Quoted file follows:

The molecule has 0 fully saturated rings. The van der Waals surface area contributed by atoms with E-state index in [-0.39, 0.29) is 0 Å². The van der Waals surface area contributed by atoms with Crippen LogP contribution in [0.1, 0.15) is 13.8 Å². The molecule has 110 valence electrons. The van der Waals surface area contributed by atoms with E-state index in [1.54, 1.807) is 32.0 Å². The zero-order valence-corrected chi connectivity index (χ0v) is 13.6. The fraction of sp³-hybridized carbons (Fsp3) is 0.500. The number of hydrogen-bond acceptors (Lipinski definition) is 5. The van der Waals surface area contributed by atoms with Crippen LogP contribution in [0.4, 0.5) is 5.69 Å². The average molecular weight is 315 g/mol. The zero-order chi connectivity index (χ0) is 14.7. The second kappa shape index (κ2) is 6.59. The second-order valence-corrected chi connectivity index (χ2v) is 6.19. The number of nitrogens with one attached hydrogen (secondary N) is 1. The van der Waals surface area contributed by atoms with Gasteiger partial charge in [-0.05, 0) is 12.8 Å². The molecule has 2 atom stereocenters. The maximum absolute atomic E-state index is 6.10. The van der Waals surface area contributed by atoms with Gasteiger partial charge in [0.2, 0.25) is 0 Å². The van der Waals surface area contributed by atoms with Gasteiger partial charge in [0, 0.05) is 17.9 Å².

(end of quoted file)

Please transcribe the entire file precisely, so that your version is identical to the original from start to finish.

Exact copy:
The molecule has 0 fully saturated rings. The van der Waals surface area contributed by atoms with E-state index in [-0.39, 0.29) is 0 Å². The van der Waals surface area contributed by atoms with Crippen LogP contribution in [0.1, 0.15) is 13.8 Å². The molecule has 110 valence electrons. The van der Waals surface area contributed by atoms with E-state index in [1.54, 1.807) is 32.0 Å². The zero-order valence-corrected chi connectivity index (χ0v) is 13.6. The fraction of sp³-hybridized carbons (Fsp3) is 0.500. The number of hydrogen-bond acceptors (Lipinski definition) is 5. The van der Waals surface area contributed by atoms with Crippen LogP contribution in [0.4, 0.5) is 5.69 Å². The average molecular weight is 315 g/mol. The zero-order chi connectivity index (χ0) is 14.7. The second kappa shape index (κ2) is 6.59. The second-order valence-corrected chi connectivity index (χ2v) is 6.19. The number of nitrogens with one attached hydrogen (secondary N) is 1. The van der Waals surface area contributed by atoms with Gasteiger partial charge in [-0.05, 0) is 12.8 Å². The molecule has 2 atom stereocenters. The maximum absolute atomic E-state index is 6.10. The van der Waals surface area contributed by atoms with Gasteiger partial charge in [0.2, 0.25) is 0 Å². The van der Waals surface area contributed by atoms with Gasteiger partial charge in [0, 0.05) is 17.9 Å².